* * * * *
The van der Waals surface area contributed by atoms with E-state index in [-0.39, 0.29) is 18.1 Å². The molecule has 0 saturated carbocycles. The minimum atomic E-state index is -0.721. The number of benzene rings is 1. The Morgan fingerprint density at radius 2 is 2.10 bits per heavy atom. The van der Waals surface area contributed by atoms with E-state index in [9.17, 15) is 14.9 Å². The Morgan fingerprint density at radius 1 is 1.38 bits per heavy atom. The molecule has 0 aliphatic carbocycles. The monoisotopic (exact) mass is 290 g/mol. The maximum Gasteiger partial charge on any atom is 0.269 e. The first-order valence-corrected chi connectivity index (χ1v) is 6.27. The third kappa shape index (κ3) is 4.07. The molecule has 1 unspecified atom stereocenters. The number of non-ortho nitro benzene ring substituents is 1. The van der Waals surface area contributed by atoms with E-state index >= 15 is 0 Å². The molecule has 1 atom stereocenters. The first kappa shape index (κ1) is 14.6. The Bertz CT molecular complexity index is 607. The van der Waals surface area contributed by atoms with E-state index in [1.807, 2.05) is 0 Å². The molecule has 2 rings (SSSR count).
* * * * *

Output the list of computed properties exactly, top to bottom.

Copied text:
The van der Waals surface area contributed by atoms with E-state index in [-0.39, 0.29) is 18.1 Å². The molecule has 0 saturated carbocycles. The minimum atomic E-state index is -0.721. The number of benzene rings is 1. The Morgan fingerprint density at radius 2 is 2.10 bits per heavy atom. The van der Waals surface area contributed by atoms with E-state index in [9.17, 15) is 14.9 Å². The Morgan fingerprint density at radius 1 is 1.38 bits per heavy atom. The molecule has 0 aliphatic carbocycles. The monoisotopic (exact) mass is 290 g/mol. The maximum Gasteiger partial charge on any atom is 0.269 e. The first-order valence-corrected chi connectivity index (χ1v) is 6.27. The third kappa shape index (κ3) is 4.07. The molecule has 1 unspecified atom stereocenters. The number of non-ortho nitro benzene ring substituents is 1. The van der Waals surface area contributed by atoms with E-state index >= 15 is 0 Å². The molecule has 1 atom stereocenters. The first kappa shape index (κ1) is 14.6. The Bertz CT molecular complexity index is 607. The van der Waals surface area contributed by atoms with E-state index in [1.807, 2.05) is 0 Å². The molecule has 2 rings (SSSR count).